Hawaii attorney general says daily fantasy sports contests are illegal

Will NFL Reexamine Relationship with FanDuel, DraftKings?

Jan 27 (Reuters) - Hawaii's attorney general issued a formal advisory opinion on Wednesday that said daily fantasy sports contests, such as those run by FanDuel and DraftKings, constitute illegal gambling under existing state laws.

"Gambling generally occurs under Hawaii law when a person stakes or risks something of value upon a game of chance or upon any future contingent event not under the person's control,"Hawaii Attorney General Doug Chin said in a statement. "The technology may have changed, but the vice has not."

Playing in a league with friends or colleagues, considered "social gambling," is legal in Hawaii, while daily fantasy sports contests involve hundreds or thousands of people, bets of up to $1,000 and top prizes of up to $1 million, the statement said.

See images from past investigations and protests:

6 PHOTOS
DraftKings/FanDuel fantasy sports investigation
See Gallery
Hawaii attorney general says daily fantasy sports contests are illegal
The DraftKings Inc. app is arranged for a photograph on an Apple Inc. iPhone in Washington, D.C., U.S., on Sunday, Oct. 4, 2015. Fantasy sports companies DraftKings Inc. and FanDuel Inc. raised a total of $575 million in July from investors including KKR & Co., 21st Century Fox Inc. and Major League Baseball to attract players to games that pay out millions of dollars in cash prizes in daily contests. Photographer: Andrew Harrer/Bloomberg via Getty Images
The DraftKings Inc. website is arranged for a photograph on an Apple Inc. iPad in Washington, D.C., U.S., on Sunday, Oct. 4, 2015. Fantasy sports companies DraftKings Inc. and FanDuel Inc. raised a total of $575 million in July from investors including KKR & Co., 21st Century Fox Inc. and Major League Baseball to attract players to games that pay out millions of dollars in cash prizes in daily contests. Photographer: Zia Morales/Bloomberg via Getty Images
The FanDuel Inc. app and DraftKings Inc. website are arranged for a photograph in Washington, D.C., U.S., on Monday, Oct. 5, 2015. Fantasy sports companies DraftKings Inc. and FanDuel Inc. raised a total of $575 million in July from investors including KKR & Co., 21st Century Fox Inc. and Major League Baseball to attract players to games that pay out millions of dollars in cash prizes in daily contests. Photographer: Andrew Harrer/Bloomberg via Getty Images
The DraftKings Inc. logo is arranged for a photograph on an Apple Inc. iPhone in Washington, D.C., U.S., on Sunday, Oct. 4, 2015. Fantasy sports companies DraftKings Inc. and FanDuel Inc. raised a total of $575 million in July from investors including KKR & Co., 21st Century Fox Inc. and Major League Baseball to attract players to games that pay out millions of dollars in cash prizes in daily contests. Photographer: Andrew Harrer/Bloomberg via Getty Images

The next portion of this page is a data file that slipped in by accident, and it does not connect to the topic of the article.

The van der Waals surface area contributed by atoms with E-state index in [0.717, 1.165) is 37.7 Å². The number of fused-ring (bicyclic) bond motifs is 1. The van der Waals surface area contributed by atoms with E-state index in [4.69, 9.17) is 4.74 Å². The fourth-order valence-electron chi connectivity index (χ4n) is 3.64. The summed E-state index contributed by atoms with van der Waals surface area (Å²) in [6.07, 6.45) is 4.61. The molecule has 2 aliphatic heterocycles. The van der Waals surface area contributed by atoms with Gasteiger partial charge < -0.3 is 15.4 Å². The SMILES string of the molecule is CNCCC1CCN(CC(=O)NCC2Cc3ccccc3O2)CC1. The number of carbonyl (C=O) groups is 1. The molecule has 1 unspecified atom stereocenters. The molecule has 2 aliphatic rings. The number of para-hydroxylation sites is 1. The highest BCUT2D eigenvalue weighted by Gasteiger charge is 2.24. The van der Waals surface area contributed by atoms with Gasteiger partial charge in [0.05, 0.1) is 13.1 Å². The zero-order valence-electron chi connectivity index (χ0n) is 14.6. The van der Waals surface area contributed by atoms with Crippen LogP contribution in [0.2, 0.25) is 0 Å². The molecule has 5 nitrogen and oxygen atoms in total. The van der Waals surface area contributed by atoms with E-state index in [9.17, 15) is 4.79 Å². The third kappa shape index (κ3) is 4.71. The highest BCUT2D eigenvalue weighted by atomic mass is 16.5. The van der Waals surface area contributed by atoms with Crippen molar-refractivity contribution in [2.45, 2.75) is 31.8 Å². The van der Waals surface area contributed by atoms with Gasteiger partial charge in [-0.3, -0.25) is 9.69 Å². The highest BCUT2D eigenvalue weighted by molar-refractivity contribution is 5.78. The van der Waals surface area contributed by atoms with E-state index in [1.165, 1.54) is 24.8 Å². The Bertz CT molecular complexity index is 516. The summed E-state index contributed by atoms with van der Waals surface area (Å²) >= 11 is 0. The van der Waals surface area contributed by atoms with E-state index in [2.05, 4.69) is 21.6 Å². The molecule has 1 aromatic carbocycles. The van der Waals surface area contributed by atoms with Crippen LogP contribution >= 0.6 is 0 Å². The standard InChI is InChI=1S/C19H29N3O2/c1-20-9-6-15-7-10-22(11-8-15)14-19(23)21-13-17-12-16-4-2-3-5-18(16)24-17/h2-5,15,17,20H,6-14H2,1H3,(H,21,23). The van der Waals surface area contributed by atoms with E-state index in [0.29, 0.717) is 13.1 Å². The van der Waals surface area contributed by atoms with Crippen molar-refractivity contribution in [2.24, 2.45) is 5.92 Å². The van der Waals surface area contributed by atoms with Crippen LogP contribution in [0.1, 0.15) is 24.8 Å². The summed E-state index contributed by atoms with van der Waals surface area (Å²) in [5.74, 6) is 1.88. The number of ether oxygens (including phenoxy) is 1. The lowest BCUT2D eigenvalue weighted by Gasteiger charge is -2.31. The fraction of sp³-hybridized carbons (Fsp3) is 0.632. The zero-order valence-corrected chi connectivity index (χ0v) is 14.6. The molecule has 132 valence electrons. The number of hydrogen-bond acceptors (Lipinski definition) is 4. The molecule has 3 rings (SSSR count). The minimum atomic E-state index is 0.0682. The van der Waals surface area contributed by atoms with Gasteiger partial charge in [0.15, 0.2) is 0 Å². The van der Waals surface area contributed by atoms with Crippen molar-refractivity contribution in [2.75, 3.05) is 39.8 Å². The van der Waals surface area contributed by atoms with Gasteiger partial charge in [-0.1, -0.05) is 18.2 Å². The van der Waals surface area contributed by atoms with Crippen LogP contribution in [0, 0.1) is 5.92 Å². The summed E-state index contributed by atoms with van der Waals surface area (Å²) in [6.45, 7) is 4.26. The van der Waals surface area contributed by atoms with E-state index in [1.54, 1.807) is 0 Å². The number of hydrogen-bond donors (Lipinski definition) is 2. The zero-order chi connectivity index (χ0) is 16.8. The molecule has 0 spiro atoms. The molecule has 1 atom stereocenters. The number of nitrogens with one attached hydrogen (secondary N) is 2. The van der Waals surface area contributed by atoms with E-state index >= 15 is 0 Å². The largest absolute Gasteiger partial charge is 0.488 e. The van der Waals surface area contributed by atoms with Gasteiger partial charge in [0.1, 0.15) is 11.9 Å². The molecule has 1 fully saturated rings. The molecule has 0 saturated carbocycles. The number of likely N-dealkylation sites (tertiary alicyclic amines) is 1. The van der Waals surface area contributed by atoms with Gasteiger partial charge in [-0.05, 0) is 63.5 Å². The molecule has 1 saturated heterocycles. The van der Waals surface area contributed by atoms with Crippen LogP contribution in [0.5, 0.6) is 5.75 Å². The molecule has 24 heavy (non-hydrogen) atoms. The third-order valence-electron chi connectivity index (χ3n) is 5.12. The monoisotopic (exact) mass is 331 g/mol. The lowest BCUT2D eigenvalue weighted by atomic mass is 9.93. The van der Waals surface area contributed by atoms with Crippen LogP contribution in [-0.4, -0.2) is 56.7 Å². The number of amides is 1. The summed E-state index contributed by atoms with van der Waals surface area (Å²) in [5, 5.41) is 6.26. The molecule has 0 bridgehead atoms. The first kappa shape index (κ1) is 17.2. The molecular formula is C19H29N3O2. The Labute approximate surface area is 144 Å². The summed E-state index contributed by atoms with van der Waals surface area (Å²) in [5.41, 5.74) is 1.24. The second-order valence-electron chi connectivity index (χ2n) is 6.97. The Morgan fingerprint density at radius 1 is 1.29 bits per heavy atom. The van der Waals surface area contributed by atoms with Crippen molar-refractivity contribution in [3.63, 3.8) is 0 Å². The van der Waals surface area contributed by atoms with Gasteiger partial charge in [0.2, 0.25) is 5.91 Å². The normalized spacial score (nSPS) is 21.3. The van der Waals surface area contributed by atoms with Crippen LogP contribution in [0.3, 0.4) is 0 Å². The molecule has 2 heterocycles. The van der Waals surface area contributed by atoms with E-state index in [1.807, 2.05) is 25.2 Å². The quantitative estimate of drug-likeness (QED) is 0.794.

The FanDuel Inc. and DraftKings Inc. apps are displayed on an Apple Inc. iPhone in Washington, D.C., U.S., on Sunday, Oct. 4, 2015. Fantasy sports companies DraftKings Inc. and FanDuel Inc. raised a total of $575 million in July from investors including KKR & Co., 21st Century Fox Inc. and Major League Baseball to attract players to games that pay out millions of dollars in cash prizes in daily contests. Photographer: Andrew Harrer/Bloomberg via Getty Images
HIDE CAPTION
SHOW CAPTION
of
SEE ALL
BACK TO SLIDE

The fast-growing, multibillion-dollar fantasy sports industry dominated by DraftKings and FanDuel has drawn increased attention from state regulators over the past year, with the attorneys general of New York, Illinois, Texas and Nevada challenging their legality.

The games are illegal in Arizona, Iowa, Louisiana, Montana and Washington. The attorneys general of New York and Illinois have also declared the games illegal, but those rulings are being challenged in state courts.

Nevada has said fantasy sports companies cannot operate in the state unless they receive gaming licenses. (Reporting by Eric Beech and Eric Walsh in Washington; Editing by Diane Craft)

More on AOL.com
Caffeine doesn't give you heart palpitations, study finds
Arkansas officials confirm Zika virus case and it's expected to spread
Peyton Manning told Bill Belichick the Super Bowl might be his 'last rodeo'

Read Full Story

Sign up for Breaking News by AOL to get the latest breaking news alerts and updates delivered straight to your inbox.

Subscribe to our other newsletters

Emails may offer personalized content or ads. Learn more. You may unsubscribe any time.